Of 970 sexually transmitted disease (STD) patients enrolled at the Comprehensive Health Centre, Kingston, Jamaica, between November 1990 and January 1991, 710 (73%, 333 men and 377 women) were reexamined between January 1992 and July 1993 to estimate the incidence of HIV and HILV-I infection and to identify risk factors for infection. Of those reexamined, 20% were recruited passively when they returned to the clinic of their own accord, and 80% were recruited actively through field visits to their homes. Passively recruited persons were significantly more likely than active recruits to have had a sexually transmitted disease since enrollment or at their follow-up visit. Seven men and one woman became HIV positive during the period of follow-up. The overall HIV incidence rate was 0.7 per 100 person years (95% confidence interval [CI] = 0.3 to 1.4), 1.4 (CI = 0.6 to 2.8) for men and 0.2 (CI = 0.004 to 0.9) for women. Four of 270 men and 4 of 318 women were HTLV-I positive, an overall incidence of 0.9 per 100 person years (CI = 0.4 to 1.7), 1.0 for men and 0.8 for women. HTLV-I infection was associated with an age of 30 years or older(p < 0.01). The presumed lower transmission probability for HILV-I may combine with a higher prevalence of HTLV-I in sexual partners to produce similar overall incidence rates for the two infections. The HIV and HTLV-I incidence rates may have been underestimated, because the study subjects who did not return to the clinic may have had a somewhat higher risk. On univariate analysis, there were significant associations between HIV infection in men and drinking alcohol before sex, cocaine use, total number of sex partners, sex with a prostitute since enrollment, ever accepting money for sex, the average number of sex partners per month, bruising during sex, and genital ulcers found on follow-up examination. This analysis needs to be interpreted with caution in view of the small number of seroconverters, which did not allow testing for independent effects in a logistic regression model.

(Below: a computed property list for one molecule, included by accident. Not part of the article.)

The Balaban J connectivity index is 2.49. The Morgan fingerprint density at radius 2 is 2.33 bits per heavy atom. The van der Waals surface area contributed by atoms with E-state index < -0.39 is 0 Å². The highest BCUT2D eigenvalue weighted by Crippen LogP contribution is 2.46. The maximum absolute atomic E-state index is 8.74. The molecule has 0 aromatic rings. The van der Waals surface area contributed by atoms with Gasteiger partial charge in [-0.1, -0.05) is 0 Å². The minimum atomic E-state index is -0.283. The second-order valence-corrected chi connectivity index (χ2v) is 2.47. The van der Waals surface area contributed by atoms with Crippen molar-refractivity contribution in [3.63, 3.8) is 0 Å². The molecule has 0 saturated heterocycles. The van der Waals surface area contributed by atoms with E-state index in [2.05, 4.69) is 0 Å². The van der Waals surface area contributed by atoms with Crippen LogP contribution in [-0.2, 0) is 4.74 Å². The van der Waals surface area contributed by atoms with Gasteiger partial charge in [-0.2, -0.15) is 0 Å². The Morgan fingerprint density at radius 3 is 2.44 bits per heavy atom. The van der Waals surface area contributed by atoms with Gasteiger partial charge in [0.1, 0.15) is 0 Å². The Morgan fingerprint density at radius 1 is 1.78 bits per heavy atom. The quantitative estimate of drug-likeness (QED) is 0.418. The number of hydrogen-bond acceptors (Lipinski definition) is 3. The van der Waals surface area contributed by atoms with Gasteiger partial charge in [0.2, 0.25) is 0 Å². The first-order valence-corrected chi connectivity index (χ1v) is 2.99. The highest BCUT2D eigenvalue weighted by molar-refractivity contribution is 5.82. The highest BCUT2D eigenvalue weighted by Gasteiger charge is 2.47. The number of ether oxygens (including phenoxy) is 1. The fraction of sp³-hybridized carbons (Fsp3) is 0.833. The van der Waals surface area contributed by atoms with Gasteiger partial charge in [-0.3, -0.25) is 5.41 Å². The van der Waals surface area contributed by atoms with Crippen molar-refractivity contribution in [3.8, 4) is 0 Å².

*Ministry of Health, Kingston, Jamaica; †London School of Hygiene and Tropical Medicine, London, United Kingdom; ‡Pan American Health Organization, Washington, D.C., U.S.A.; §Institute of Human Virology, University of Maryland, Baltimore, Maryland, U.S.A.; and ∥University of Alabama, Birmingham, Alabama. U.S.A.
Address correspondence and reprint requests to Dr. J. P. Figueroa, Ministry of Health, Epidemiology Unit, 30-34 Half Way Tree Road, Kingston 5, Jamaica.
Manuscript received July 9, 1996; accepted February 24, 1997.